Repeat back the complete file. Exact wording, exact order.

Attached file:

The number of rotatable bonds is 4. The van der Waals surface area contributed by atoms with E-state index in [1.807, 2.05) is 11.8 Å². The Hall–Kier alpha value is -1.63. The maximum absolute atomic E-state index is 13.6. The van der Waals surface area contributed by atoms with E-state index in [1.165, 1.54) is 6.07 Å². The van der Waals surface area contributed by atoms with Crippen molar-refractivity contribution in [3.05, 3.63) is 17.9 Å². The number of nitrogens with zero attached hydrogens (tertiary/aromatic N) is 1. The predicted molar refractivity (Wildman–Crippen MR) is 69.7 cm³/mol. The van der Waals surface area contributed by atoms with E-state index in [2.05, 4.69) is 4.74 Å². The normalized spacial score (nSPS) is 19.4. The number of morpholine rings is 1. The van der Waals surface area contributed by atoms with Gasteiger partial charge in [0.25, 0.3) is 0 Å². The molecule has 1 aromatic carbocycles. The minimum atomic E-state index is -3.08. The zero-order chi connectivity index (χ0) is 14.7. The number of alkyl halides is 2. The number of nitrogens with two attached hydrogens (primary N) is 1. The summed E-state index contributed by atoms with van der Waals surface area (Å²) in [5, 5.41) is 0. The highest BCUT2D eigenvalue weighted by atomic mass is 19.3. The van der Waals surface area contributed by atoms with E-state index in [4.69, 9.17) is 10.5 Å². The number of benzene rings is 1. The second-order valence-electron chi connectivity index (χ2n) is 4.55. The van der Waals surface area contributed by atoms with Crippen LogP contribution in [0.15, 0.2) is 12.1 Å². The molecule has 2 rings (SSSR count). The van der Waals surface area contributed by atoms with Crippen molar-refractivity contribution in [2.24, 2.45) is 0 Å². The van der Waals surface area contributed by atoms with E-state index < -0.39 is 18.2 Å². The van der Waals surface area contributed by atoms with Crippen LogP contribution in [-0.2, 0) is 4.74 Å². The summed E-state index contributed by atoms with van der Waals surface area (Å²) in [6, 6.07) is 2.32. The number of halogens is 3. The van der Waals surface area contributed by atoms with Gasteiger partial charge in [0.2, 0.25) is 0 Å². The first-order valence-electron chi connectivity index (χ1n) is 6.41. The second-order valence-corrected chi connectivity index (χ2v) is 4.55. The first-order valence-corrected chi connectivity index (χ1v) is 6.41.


The number of rotatable bonds is 4. The van der Waals surface area contributed by atoms with E-state index in [1.807, 2.05) is 11.8 Å². The Hall–Kier alpha value is -1.63. The maximum absolute atomic E-state index is 13.6. The van der Waals surface area contributed by atoms with E-state index in [1.165, 1.54) is 6.07 Å². The van der Waals surface area contributed by atoms with Crippen molar-refractivity contribution in [3.05, 3.63) is 17.9 Å². The number of nitrogens with zero attached hydrogens (tertiary/aromatic N) is 1. The predicted molar refractivity (Wildman–Crippen MR) is 69.7 cm³/mol. The van der Waals surface area contributed by atoms with E-state index in [2.05, 4.69) is 4.74 Å². The normalized spacial score (nSPS) is 19.4. The number of morpholine rings is 1. The van der Waals surface area contributed by atoms with Gasteiger partial charge in [0.25, 0.3) is 0 Å². The molecule has 1 aromatic carbocycles. The minimum atomic E-state index is -3.08. The zero-order chi connectivity index (χ0) is 14.7. The number of alkyl halides is 2. The number of nitrogens with two attached hydrogens (primary N) is 1. The summed E-state index contributed by atoms with van der Waals surface area (Å²) in [5, 5.41) is 0. The highest BCUT2D eigenvalue weighted by atomic mass is 19.3. The van der Waals surface area contributed by atoms with E-state index in [4.69, 9.17) is 10.5 Å². The number of benzene rings is 1. The second-order valence-electron chi connectivity index (χ2n) is 4.55. The van der Waals surface area contributed by atoms with Crippen LogP contribution in [0.15, 0.2) is 12.1 Å². The molecule has 2 rings (SSSR count). The van der Waals surface area contributed by atoms with Crippen molar-refractivity contribution in [2.24, 2.45) is 0 Å². The van der Waals surface area contributed by atoms with E-state index < -0.39 is 18.2 Å². The van der Waals surface area contributed by atoms with Crippen LogP contribution in [-0.2, 0) is 4.74 Å². The summed E-state index contributed by atoms with van der Waals surface area (Å²) in [6, 6.07) is 2.32. The number of halogens is 3. The van der Waals surface area contributed by atoms with Gasteiger partial charge in [0.2, 0.25) is 0 Å². The first-order valence-electron chi connectivity index (χ1n) is 6.41. The second-order valence-corrected chi connectivity index (χ2v) is 4.55. The first-order valence-corrected chi connectivity index (χ1v) is 6.41.